The onus is not only on these bright graduates to widen their skillset – universities have a responsibility to prepare their students for non-academic careers8. Many institutions recognise the importance of helping PhD students and ECRs develop a transferrable skillset9, and the first step in many of the programmes of which we are aware is training them to communicate their research to non-specialist audiences. This is a crucial skill to facilitate the transition from academia to industry – the ability to explain the impact and benefits of their research clearly and concisely, in a job interview for example. Even if a researcher decides to stay in academia, learning this skill early in their career should help them secure public and private funding and broker new collaborations for their research.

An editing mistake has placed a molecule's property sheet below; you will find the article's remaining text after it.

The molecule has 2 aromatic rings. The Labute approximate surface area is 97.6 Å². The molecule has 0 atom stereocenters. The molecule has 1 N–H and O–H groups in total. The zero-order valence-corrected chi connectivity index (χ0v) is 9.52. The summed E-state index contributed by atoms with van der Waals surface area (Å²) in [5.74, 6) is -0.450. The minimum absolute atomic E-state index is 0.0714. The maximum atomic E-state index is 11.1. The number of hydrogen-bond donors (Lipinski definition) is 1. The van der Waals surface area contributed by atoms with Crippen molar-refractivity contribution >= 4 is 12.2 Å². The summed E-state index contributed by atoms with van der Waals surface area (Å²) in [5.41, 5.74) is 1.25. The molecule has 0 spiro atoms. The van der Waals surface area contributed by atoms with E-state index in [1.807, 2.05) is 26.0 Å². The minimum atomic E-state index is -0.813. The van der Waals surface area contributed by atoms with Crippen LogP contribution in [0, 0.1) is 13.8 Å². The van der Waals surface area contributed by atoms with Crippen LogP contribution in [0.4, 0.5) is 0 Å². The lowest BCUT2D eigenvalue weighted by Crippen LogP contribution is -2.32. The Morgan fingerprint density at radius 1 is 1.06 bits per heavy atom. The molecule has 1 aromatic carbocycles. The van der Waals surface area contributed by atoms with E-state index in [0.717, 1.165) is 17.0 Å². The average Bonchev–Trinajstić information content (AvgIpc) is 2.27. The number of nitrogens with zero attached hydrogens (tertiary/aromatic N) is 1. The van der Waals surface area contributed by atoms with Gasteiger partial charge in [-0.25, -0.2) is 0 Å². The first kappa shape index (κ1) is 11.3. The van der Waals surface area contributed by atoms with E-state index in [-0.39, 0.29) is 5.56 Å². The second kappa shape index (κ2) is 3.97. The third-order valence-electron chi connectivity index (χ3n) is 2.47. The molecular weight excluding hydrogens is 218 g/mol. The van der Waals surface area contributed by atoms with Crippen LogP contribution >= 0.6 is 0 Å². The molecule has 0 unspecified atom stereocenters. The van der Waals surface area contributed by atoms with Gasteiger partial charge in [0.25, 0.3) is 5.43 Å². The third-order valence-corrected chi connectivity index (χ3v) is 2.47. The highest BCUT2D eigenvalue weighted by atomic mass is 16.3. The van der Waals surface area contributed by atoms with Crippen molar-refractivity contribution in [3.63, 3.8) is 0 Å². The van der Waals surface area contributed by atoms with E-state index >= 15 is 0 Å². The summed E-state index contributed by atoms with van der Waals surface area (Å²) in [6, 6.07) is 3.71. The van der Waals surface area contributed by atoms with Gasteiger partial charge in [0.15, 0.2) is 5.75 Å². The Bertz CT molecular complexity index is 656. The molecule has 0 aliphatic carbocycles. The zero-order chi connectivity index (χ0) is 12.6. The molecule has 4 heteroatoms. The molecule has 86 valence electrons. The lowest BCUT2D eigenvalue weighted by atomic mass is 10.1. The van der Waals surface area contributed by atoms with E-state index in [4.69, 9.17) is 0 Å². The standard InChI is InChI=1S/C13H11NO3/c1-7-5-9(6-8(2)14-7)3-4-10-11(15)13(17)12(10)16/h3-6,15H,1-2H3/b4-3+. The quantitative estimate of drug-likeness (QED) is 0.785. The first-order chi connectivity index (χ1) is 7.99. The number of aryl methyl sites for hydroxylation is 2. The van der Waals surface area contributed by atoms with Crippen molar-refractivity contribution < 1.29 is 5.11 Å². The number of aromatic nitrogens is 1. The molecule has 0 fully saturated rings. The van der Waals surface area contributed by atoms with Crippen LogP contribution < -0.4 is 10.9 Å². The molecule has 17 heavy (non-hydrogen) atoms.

Why do many PhD students struggle to communicate their work with non-specialist audiences?

The PhD journey can be a very solitary endeavour. Without much input from anyone outside of experts in their narrow field, it is easy for PhD students to forget what it was like during the very early days of their degree, when acronyms and abbreviations were tossed around like confetti that they could never quite catch.